CDT Europe joins civil society organisations in a joint letter, issued to the members of the Committee on Legal Affairs of the European Parliament, in advance of the Committee’s vote on its opinion on the Digital Service Act (DSA).
In the letter, organisations call on committee members to focus on protecting rule of law and human rights safeguards for users’ speech in their recommendations. By strongly countering currently tabled amendments that would interfere with the privacy of users, that would impose unduly strict timeframes for content removal and by creating a framework in which government- mandated trusted flaggers and their notices become tantamount to governmental orders for removal.
Civil society is calling for members to consider their global leadership role and centre the protection of fundamental rights for all within the DSA. Upholding intermediary liability exemptions and prohibiting general monitoring is foundational in supporting the rights of freedom of expression, association, and access to information.
A portion of the letter is pasted below. For the full letter + list of signatories, read more here.
Dear Members of the European Parliament,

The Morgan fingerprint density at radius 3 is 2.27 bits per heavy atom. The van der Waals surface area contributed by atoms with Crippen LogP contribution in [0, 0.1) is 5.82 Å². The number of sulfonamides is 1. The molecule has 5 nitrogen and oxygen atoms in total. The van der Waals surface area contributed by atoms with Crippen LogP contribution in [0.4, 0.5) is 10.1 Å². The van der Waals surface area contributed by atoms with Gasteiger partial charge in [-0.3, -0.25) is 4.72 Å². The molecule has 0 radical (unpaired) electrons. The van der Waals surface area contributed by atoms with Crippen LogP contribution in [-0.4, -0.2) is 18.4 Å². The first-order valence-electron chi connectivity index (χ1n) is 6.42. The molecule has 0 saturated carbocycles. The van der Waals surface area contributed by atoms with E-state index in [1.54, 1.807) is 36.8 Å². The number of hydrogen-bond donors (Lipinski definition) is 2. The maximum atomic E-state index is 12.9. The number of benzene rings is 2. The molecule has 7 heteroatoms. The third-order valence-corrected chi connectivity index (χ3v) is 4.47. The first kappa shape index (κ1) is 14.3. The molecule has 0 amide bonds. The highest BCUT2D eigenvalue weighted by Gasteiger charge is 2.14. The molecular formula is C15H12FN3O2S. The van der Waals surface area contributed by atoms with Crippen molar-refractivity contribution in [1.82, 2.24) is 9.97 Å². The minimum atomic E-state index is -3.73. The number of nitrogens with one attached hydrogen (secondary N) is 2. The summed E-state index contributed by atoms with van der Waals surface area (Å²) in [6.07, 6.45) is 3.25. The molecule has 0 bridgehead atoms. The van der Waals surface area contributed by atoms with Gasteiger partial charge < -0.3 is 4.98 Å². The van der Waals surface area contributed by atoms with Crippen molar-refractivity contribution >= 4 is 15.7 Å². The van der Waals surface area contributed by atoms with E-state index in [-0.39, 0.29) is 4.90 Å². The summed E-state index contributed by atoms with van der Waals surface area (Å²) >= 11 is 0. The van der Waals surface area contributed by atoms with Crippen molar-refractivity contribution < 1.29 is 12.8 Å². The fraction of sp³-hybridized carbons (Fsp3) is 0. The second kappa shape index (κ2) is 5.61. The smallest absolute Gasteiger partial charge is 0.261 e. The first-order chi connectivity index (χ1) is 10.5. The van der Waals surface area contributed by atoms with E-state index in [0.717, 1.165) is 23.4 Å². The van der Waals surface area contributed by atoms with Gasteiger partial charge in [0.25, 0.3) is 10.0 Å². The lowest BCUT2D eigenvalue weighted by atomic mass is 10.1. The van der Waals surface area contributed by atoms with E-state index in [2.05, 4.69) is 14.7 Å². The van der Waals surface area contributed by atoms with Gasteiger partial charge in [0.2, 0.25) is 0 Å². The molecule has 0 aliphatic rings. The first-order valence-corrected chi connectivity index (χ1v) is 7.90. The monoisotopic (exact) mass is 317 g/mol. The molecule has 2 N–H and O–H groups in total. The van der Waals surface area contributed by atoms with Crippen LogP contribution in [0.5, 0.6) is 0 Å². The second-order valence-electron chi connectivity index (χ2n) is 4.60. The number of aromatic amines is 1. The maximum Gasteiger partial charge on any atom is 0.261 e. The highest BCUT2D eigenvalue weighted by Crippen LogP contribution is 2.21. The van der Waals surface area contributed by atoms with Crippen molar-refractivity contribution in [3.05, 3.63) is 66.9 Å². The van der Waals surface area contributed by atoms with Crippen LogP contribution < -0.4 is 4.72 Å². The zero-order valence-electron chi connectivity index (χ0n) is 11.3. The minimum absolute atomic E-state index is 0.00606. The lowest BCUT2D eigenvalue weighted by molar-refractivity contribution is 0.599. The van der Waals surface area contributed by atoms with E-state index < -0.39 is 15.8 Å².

We, the undersigned civil society organisations, are writing to share our concerns about recent suggestions to the proposed Digital Services Act that are currently being negotiated in the European Parliament. We highlight below human rights-based concepts that must be respected, and proposals currently debated in the European Parliament that could abandon core tenets that made the internet free and jeopardize the goal of creating a human rights-centric model of platform governance.
The proposed Digital Services Act (DSA) offers an unparalleled opportunity to reinvigorate transparency and openness, and return agency and control over information to Internet users. If done right, the DSA can address some of today’s most pressing challenges and help better protect fundamental rights online. However, if done wrong, it can endanger freedom of expression and have a devastating effect for vulnerable communities.
We welcome the significant efforts by leading MEPs in the responsible European Parliament committees to shape new rules aimed at modernizing the e-Commerce Directive. Procedural justice elements, more transparency online, and a human-rights based approach for regulating intermediary liability are important additions to current internet rules. However, we
are very concerned about certain proposals we believe could easily undermine pillars of the e-Commerce Directive that are crucial in a free and democratic society. Free speech online, protection of marginalized groups, and respect for users’ private communication are key principles that should not be up for negotiation.